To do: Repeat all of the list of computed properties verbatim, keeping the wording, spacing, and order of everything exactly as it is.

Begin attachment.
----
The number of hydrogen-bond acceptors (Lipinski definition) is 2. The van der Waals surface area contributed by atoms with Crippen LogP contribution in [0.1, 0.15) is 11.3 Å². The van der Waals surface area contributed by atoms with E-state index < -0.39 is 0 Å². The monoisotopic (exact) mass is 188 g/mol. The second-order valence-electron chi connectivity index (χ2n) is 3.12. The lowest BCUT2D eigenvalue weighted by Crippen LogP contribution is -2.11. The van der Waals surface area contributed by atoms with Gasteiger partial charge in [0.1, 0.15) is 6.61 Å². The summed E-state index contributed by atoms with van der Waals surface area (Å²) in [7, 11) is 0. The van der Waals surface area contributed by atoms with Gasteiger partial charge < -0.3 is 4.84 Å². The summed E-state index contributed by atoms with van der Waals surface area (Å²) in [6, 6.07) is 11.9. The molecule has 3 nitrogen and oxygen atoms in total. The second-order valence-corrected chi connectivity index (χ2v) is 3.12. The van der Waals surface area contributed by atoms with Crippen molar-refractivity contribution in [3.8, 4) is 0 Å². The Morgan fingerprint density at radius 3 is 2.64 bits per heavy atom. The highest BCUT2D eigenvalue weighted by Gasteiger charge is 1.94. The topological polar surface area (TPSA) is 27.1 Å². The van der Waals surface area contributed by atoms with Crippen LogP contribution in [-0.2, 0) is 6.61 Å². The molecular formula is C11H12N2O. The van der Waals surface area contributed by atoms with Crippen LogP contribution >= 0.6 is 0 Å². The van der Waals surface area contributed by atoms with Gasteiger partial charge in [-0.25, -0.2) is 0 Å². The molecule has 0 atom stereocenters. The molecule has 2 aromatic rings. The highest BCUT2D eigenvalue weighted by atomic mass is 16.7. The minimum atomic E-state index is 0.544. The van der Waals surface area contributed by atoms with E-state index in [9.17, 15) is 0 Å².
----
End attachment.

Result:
The number of hydrogen-bond acceptors (Lipinski definition) is 2. The van der Waals surface area contributed by atoms with Crippen LogP contribution in [0.1, 0.15) is 11.3 Å². The van der Waals surface area contributed by atoms with E-state index < -0.39 is 0 Å². The monoisotopic (exact) mass is 188 g/mol. The second-order valence-electron chi connectivity index (χ2n) is 3.12. The lowest BCUT2D eigenvalue weighted by Crippen LogP contribution is -2.11. The van der Waals surface area contributed by atoms with Gasteiger partial charge in [0.1, 0.15) is 6.61 Å². The summed E-state index contributed by atoms with van der Waals surface area (Å²) in [7, 11) is 0. The van der Waals surface area contributed by atoms with Gasteiger partial charge < -0.3 is 4.84 Å². The summed E-state index contributed by atoms with van der Waals surface area (Å²) in [6, 6.07) is 11.9. The molecule has 3 nitrogen and oxygen atoms in total. The second-order valence-corrected chi connectivity index (χ2v) is 3.12. The van der Waals surface area contributed by atoms with Crippen molar-refractivity contribution in [3.8, 4) is 0 Å². The Morgan fingerprint density at radius 3 is 2.64 bits per heavy atom. The highest BCUT2D eigenvalue weighted by Gasteiger charge is 1.94. The topological polar surface area (TPSA) is 27.1 Å². The van der Waals surface area contributed by atoms with Crippen LogP contribution in [-0.2, 0) is 6.61 Å². The molecular formula is C11H12N2O. The van der Waals surface area contributed by atoms with Crippen LogP contribution >= 0.6 is 0 Å². The van der Waals surface area contributed by atoms with Gasteiger partial charge in [-0.25, -0.2) is 0 Å². The molecule has 0 atom stereocenters. The molecule has 2 aromatic rings. The highest BCUT2D eigenvalue weighted by atomic mass is 16.7. The minimum atomic E-state index is 0.544. The van der Waals surface area contributed by atoms with E-state index in [9.17, 15) is 0 Å².